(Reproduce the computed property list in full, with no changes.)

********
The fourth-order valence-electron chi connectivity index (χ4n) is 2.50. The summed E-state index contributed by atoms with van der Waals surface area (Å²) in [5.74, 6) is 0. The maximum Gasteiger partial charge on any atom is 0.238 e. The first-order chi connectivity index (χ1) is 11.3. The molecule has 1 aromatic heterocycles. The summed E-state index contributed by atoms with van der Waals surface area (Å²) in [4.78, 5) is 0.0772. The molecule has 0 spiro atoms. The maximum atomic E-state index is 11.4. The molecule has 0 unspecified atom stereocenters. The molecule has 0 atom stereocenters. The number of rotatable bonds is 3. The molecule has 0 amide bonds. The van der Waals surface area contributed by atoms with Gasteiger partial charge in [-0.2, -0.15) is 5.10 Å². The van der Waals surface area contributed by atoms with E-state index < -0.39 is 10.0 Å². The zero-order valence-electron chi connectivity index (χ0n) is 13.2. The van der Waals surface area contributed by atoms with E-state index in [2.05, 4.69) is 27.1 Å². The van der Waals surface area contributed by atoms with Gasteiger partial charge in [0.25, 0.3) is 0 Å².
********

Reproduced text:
The fourth-order valence-electron chi connectivity index (χ4n) is 2.50. The summed E-state index contributed by atoms with van der Waals surface area (Å²) in [5.74, 6) is 0. The maximum Gasteiger partial charge on any atom is 0.238 e. The first-order chi connectivity index (χ1) is 11.3. The molecule has 1 aromatic heterocycles. The summed E-state index contributed by atoms with van der Waals surface area (Å²) in [4.78, 5) is 0.0772. The molecule has 0 spiro atoms. The maximum atomic E-state index is 11.4. The molecule has 0 unspecified atom stereocenters. The molecule has 0 atom stereocenters. The number of rotatable bonds is 3. The molecule has 0 amide bonds. The van der Waals surface area contributed by atoms with Gasteiger partial charge in [-0.2, -0.15) is 5.10 Å². The van der Waals surface area contributed by atoms with E-state index < -0.39 is 10.0 Å². The zero-order valence-electron chi connectivity index (χ0n) is 13.2. The van der Waals surface area contributed by atoms with E-state index in [2.05, 4.69) is 27.1 Å². The van der Waals surface area contributed by atoms with Gasteiger partial charge in [0.25, 0.3) is 0 Å².